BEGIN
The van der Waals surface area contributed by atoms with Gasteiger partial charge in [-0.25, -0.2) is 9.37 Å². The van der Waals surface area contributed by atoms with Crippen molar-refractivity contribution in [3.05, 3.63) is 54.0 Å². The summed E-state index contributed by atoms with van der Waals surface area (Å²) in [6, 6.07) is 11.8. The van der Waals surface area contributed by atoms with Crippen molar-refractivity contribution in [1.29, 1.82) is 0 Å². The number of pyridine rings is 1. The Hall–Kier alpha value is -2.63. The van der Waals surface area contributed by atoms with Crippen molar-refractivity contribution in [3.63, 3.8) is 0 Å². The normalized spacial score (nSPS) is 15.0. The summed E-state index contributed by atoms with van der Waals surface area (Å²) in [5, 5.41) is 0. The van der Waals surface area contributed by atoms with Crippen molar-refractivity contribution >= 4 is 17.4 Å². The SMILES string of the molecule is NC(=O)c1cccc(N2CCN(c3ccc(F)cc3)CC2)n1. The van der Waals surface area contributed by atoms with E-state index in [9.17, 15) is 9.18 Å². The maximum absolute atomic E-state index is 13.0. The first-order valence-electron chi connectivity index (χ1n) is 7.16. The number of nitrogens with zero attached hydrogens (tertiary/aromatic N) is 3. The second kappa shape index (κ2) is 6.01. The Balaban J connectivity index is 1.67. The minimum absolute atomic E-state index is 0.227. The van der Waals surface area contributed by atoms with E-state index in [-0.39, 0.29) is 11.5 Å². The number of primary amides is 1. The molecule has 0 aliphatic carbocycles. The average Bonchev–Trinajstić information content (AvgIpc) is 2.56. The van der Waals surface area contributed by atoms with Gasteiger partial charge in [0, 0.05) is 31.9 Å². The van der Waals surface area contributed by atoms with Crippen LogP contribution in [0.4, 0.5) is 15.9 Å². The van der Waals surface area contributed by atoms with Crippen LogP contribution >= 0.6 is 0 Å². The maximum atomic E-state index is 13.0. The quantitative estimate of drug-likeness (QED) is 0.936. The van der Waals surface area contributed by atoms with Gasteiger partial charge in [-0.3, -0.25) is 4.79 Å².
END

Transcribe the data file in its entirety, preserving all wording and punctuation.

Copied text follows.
The van der Waals surface area contributed by atoms with Gasteiger partial charge in [-0.25, -0.2) is 9.37 Å². The van der Waals surface area contributed by atoms with Crippen molar-refractivity contribution in [3.05, 3.63) is 54.0 Å². The summed E-state index contributed by atoms with van der Waals surface area (Å²) in [6, 6.07) is 11.8. The van der Waals surface area contributed by atoms with Crippen molar-refractivity contribution in [1.29, 1.82) is 0 Å². The number of pyridine rings is 1. The Hall–Kier alpha value is -2.63. The van der Waals surface area contributed by atoms with Crippen molar-refractivity contribution in [3.63, 3.8) is 0 Å². The normalized spacial score (nSPS) is 15.0. The summed E-state index contributed by atoms with van der Waals surface area (Å²) in [5, 5.41) is 0. The van der Waals surface area contributed by atoms with Crippen molar-refractivity contribution >= 4 is 17.4 Å². The SMILES string of the molecule is NC(=O)c1cccc(N2CCN(c3ccc(F)cc3)CC2)n1. The van der Waals surface area contributed by atoms with E-state index in [9.17, 15) is 9.18 Å². The maximum absolute atomic E-state index is 13.0. The first-order valence-electron chi connectivity index (χ1n) is 7.16. The number of nitrogens with zero attached hydrogens (tertiary/aromatic N) is 3. The second kappa shape index (κ2) is 6.01. The Balaban J connectivity index is 1.67. The minimum absolute atomic E-state index is 0.227. The van der Waals surface area contributed by atoms with E-state index in [-0.39, 0.29) is 11.5 Å². The number of primary amides is 1. The molecule has 0 aliphatic carbocycles. The average Bonchev–Trinajstić information content (AvgIpc) is 2.56. The van der Waals surface area contributed by atoms with Gasteiger partial charge in [0, 0.05) is 31.9 Å². The van der Waals surface area contributed by atoms with Crippen LogP contribution in [0.4, 0.5) is 15.9 Å². The van der Waals surface area contributed by atoms with Crippen LogP contribution >= 0.6 is 0 Å². The maximum atomic E-state index is 13.0. The quantitative estimate of drug-likeness (QED) is 0.936. The van der Waals surface area contributed by atoms with Gasteiger partial charge in [-0.3, -0.25) is 4.79 Å².